One such leader embracing this program in the reuse movement is Original Penguin. The company offers this opportunity to its consumers online and in-store (receipt promotions) with little to no labor impact, which showcases how the company is reducing its environmental footprint. Thus far, Original Penguin, has engaged its consumers in more than 20 states, which are all traceable back to each patron.

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Researchers Find Hidden Value in Carbon Offsets

| Thursday September 11th, 2014 | 3 Comments

ImperialICROATitleClimate change skeptics and deniers habitually assert that cutting carbon emissions and putting a price on carbon would jeopardize economic growth and job creation. Hence, by their reasoning, we’re better off living with the rising costs and profound threats resulting from rising greenhouse gas emissions and a warming climate.

Research carried out by Imperial College London in partnership with the International Carbon Reduction and Offsetting Alliance (ICROA) indicates otherwise. In Unlocking the Hidden Value of Carbon Offsetting, the researchers conclude that investing in carbon offset credit programs yields significant social, environmental and economic returns beyond greenhouse gas emissions reductions.

According to the research results, investing in voluntary carbon emissions offset credit programs creates economic development opportunities, enhances environmental conservation, and improves people’s lives by realizing a host of social benefits that range from household savings and health benefits to healthier water resources. Overall, they determined that the additional value – beyond emissions reductions – of each metric ton of carbon emissions avoided by purchasing offset credits totals $664. Ipso facto, they add, carbon offset credits are systemically undervalued.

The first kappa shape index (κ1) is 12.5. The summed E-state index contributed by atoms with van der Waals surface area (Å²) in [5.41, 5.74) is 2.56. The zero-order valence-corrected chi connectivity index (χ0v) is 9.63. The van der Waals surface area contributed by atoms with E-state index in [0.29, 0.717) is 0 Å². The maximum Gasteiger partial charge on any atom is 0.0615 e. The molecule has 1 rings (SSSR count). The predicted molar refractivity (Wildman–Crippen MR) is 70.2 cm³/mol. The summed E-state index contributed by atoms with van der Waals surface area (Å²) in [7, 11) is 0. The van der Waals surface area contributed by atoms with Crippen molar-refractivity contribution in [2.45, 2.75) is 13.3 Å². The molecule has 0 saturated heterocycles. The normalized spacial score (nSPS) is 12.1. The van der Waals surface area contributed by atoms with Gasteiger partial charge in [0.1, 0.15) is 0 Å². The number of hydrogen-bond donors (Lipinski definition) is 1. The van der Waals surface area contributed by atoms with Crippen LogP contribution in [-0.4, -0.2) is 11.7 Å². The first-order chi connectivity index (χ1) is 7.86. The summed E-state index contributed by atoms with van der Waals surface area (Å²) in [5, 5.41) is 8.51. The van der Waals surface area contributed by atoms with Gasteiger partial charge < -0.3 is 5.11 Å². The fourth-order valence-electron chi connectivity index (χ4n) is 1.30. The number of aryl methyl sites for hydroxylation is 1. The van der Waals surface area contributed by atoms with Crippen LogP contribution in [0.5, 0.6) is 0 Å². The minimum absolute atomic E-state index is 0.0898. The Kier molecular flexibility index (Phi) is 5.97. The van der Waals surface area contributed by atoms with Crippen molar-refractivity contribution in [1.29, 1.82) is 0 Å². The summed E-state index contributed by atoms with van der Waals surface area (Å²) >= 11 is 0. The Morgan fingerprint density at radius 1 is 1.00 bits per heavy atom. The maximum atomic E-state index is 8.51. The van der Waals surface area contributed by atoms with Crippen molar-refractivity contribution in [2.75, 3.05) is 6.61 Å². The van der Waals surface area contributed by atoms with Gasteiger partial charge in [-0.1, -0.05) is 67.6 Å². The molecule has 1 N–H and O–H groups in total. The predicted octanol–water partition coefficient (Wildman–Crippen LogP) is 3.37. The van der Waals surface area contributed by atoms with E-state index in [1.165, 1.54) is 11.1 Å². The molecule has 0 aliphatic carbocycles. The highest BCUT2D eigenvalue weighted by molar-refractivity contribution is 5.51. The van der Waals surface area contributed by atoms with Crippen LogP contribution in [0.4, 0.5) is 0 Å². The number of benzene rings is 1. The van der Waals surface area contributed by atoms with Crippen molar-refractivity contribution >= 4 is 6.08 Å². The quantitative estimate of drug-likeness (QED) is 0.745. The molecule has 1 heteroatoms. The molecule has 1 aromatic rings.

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Fast Food Sales: “That’s Not Ketchup…It’s Blood”

Bill Roth | Thursday September 11th, 2014 | 0 Comments

Whats_Hot_Top10McDonald’s store sales just took another nose-dive. Global same store sales tanked more than three percent. One investment analyst entitled his analysis of McDonald’s prospective sales growth as “That’s not ketchup…it’s blood.”

The three stated reasons for McDonald’s sales declines were: competition; the company’s own missteps, including a TV story in China showing work associates mishandling chicken; and “shifting consumer tastes.” The harsh sales reality for McDonald’s and other fast food retailers is that consumers increasingly associate eating their food with being fat and unhealthy. For the millennial generation focused on being “cool with a purpose,” the eating of fast food is definitely not cool or purposeful.

Fast food schizophrenia damages brand equity

The marketing of fast food is schizophrenic. Fast food used to be well understood by consumers as being cheap, tasty and convenient. Now the same fast food restaurant chain will run simultaneous schizophrenic ads where it promotes a healthy chicken wrap in one ad and its supersized hamburger loaded with bacon and cheese in another. This marketing schizophrenia only serves to undermine the customer’s understanding of the chain’s core values. In comparison, Chipotle’s stock continues to soar to record levels based on its singular marketing focus of selling sustainably-sourced, good food.